9. Charney, J. E. (1966). Psychosomatic manifestations of rapport in psychotherapy.Psychosomatic Medicine.28, 305–315.PubMedGoogle Scholar
  10. Condon, W. S. (1970). Method of micro-analysis of sound films of behavior.Behavior Research Methods and Instrumentation, 2, 51–54.Google Scholar
  11. Condon, W. S. & Ogston, W. D. (1966). Sound film analysis of normal and pathological behavior patterns.Journal of Nervous and Mental Diseases, 143, 338–457.Google Scholar
  12. Condon, W. S. & Ogston, W. D. (1967). A segmentation of behavior.Journal of Psychiatric Research, 5, 221–235.Google Scholar
  13. Gibson, J. J. (1979).The ecological approach to visual perception. Boston: Houghton Mifflin.Google Scholar
  14. Kato, T., Takahashi, E., Sawada, K., Kobayashi, N., Watanabe, T., & Tshii, T. (1983). A computer analysis of infant movements synchronized with adult speech.Pediatric Research, 17, 625–628.PubMedGoogle Scholar
  15. Kendon, A. (1970). Movement coordination in social interaction: Some examples described.Acta Psychologica, 32, 1–25.PubMedGoogle Scholar
  16. Kendon, A., Harris, R. M., & Key, M. R. (Eds.). (1975).Organization of behavior in face-to-face interactions. The Hague: Mouton.Google Scholar
  17. La France, M. (1979). Nonverbal synchrony and rapport: Analysis by the cross-lag panel technique.Social Psychology Quarterly, 42, 66–70.Google Scholar
  18. La France, M. (1982). Posture Mirroring and Rapport. In M. Davis (Ed.)Interaction rhythms: Periodicity in communicative behavior. (pp. 279–299). New York: Human Sciences Press.Google Scholar
  19. La France, M. & Broadbent, M. (1976). Group rapport: Posture sharing as a nonverbal indicator.Group and Organization Studies, 1, 328–333.Google Scholar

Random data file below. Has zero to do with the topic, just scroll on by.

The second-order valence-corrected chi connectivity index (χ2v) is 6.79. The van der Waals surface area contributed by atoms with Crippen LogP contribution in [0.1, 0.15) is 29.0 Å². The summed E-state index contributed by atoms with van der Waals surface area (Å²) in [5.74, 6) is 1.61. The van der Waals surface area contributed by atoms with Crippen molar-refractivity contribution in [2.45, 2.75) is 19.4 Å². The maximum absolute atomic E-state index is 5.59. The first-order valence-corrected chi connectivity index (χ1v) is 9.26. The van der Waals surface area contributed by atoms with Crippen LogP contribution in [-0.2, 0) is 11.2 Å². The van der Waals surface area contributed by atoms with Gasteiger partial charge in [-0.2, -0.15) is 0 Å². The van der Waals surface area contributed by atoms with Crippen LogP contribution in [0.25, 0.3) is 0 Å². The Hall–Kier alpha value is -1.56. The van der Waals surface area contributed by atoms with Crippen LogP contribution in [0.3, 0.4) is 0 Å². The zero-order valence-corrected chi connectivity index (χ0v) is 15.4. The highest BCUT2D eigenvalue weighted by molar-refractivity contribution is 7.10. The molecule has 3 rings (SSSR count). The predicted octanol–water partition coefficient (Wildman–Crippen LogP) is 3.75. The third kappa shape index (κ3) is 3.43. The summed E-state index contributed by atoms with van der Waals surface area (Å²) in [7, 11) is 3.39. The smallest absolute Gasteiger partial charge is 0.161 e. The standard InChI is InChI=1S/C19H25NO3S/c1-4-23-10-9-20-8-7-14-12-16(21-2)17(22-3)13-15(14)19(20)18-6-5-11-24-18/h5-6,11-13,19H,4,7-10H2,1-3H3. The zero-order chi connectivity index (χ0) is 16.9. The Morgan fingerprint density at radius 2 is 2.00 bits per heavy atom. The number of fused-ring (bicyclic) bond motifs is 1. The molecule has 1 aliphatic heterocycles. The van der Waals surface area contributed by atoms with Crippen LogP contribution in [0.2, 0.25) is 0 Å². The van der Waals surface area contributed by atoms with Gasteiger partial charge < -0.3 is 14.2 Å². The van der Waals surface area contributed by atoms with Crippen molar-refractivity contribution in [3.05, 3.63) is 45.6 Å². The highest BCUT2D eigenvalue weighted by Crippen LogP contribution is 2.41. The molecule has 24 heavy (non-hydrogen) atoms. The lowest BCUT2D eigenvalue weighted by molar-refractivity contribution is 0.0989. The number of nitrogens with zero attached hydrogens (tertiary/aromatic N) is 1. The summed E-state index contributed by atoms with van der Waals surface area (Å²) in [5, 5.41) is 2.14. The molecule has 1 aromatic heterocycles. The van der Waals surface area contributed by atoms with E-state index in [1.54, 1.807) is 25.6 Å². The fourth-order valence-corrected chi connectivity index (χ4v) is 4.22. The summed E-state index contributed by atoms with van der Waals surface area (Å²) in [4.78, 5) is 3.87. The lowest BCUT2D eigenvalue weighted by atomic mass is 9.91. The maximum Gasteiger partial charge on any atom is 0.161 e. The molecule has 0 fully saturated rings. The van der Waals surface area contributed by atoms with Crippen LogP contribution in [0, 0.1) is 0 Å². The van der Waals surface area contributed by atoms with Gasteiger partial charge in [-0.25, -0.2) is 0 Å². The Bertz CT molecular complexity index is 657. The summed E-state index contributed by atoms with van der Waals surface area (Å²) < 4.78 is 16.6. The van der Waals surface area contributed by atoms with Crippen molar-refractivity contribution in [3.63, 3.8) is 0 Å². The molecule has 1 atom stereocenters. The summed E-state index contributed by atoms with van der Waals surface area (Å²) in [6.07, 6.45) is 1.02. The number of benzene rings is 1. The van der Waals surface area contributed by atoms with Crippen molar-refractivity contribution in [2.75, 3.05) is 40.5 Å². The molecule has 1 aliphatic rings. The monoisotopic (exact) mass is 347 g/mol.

20. LaFrance, M. & Ickes, W. (1981). Posture mirroring and interactional involvement: Sex and sex typing effects.Journal of Nonverbal Behavior, 5, 139–154.Google Scholar
  21. McDowall, J. J. (1978). Interactional synchrony: A reappraisal.Journal of Personality and Social Psychology, 36, 963–975.Google Scholar
  22. Newtson, D., Hairfield, J., Bloomingdale, J., & Cutino, S. (1987). The structure of action and interaction.Social Cognition, 5, 191–237.Google Scholar
  23. Rosenfeld, H. M. (1981). Whither interactional synchrony? In K. Bloom (Ed.)Prospective issues in infancy research, (pp. 71–97). Hillsdale, NJ: Lawrence Erlbaum Associates.Google Scholar
  24. Rosenthal, R. (1982). Conducting judgment studies. In K. R. Scherer & P. Ekman (Eds.),Handbook of methods in nonverbal behavior research. (pp. 287–361). Cambridge: Cambridge University Press.Google Scholar
  25. Rosenthal, R. (1987).Judgment studies: design, analysis, and meta-analysis. Cambridge: Cambridge University Press.Google Scholar
  26. Rosenthal, R. & Rosnow, R. L. (1985).Contrasts: Focused comparisons in the analysis of variance. New York: Cambridge University Press.Google Scholar
  27. Scheflen, A. E. (1982). The significance of posture in communication systems.Psychiatry, 27, 316–331.Google Scholar
  28. Tickle-Degnen, L. & Rosenthal, R. (1987). Group rapport and nonverbal behavior.Review of Personality and Social Psychology, 9, 113–136.Google Scholar

Copyright information

© Human Sciences Press 1988

Authors and Affiliations

  • Frank J. Bernieri
    • 1
  1. 1.Department of PsychologyOregon State UniversityCorvallis

Personalised recommendations